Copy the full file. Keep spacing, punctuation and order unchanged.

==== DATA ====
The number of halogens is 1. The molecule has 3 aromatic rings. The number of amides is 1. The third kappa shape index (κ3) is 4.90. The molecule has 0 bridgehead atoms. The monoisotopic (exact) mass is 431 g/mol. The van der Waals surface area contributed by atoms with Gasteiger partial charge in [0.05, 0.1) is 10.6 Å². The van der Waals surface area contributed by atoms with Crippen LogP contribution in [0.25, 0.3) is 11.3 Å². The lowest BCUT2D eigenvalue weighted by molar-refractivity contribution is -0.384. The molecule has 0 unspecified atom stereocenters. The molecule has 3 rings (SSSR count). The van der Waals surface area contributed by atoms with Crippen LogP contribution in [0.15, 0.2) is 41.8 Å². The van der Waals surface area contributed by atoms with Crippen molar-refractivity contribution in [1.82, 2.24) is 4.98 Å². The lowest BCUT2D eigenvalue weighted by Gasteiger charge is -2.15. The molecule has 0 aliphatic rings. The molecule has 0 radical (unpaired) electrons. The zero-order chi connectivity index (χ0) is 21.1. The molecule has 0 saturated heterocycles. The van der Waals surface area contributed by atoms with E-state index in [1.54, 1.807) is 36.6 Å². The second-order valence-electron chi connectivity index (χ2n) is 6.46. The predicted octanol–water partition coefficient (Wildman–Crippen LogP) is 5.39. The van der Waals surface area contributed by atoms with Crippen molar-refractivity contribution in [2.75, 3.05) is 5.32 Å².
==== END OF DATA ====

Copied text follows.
The number of halogens is 1. The molecule has 3 aromatic rings. The number of amides is 1. The third kappa shape index (κ3) is 4.90. The molecule has 0 bridgehead atoms. The monoisotopic (exact) mass is 431 g/mol. The van der Waals surface area contributed by atoms with Gasteiger partial charge in [0.05, 0.1) is 10.6 Å². The van der Waals surface area contributed by atoms with Crippen LogP contribution in [0.25, 0.3) is 11.3 Å². The lowest BCUT2D eigenvalue weighted by molar-refractivity contribution is -0.384. The molecule has 0 unspecified atom stereocenters. The molecule has 3 rings (SSSR count). The van der Waals surface area contributed by atoms with Crippen LogP contribution in [0.15, 0.2) is 41.8 Å². The van der Waals surface area contributed by atoms with Crippen molar-refractivity contribution in [1.82, 2.24) is 4.98 Å². The lowest BCUT2D eigenvalue weighted by Gasteiger charge is -2.15. The molecule has 0 aliphatic rings. The molecule has 0 radical (unpaired) electrons. The zero-order chi connectivity index (χ0) is 21.1. The molecule has 0 saturated heterocycles. The van der Waals surface area contributed by atoms with E-state index in [1.54, 1.807) is 36.6 Å². The second-order valence-electron chi connectivity index (χ2n) is 6.46. The predicted octanol–water partition coefficient (Wildman–Crippen LogP) is 5.39. The van der Waals surface area contributed by atoms with Crippen molar-refractivity contribution in [2.75, 3.05) is 5.32 Å².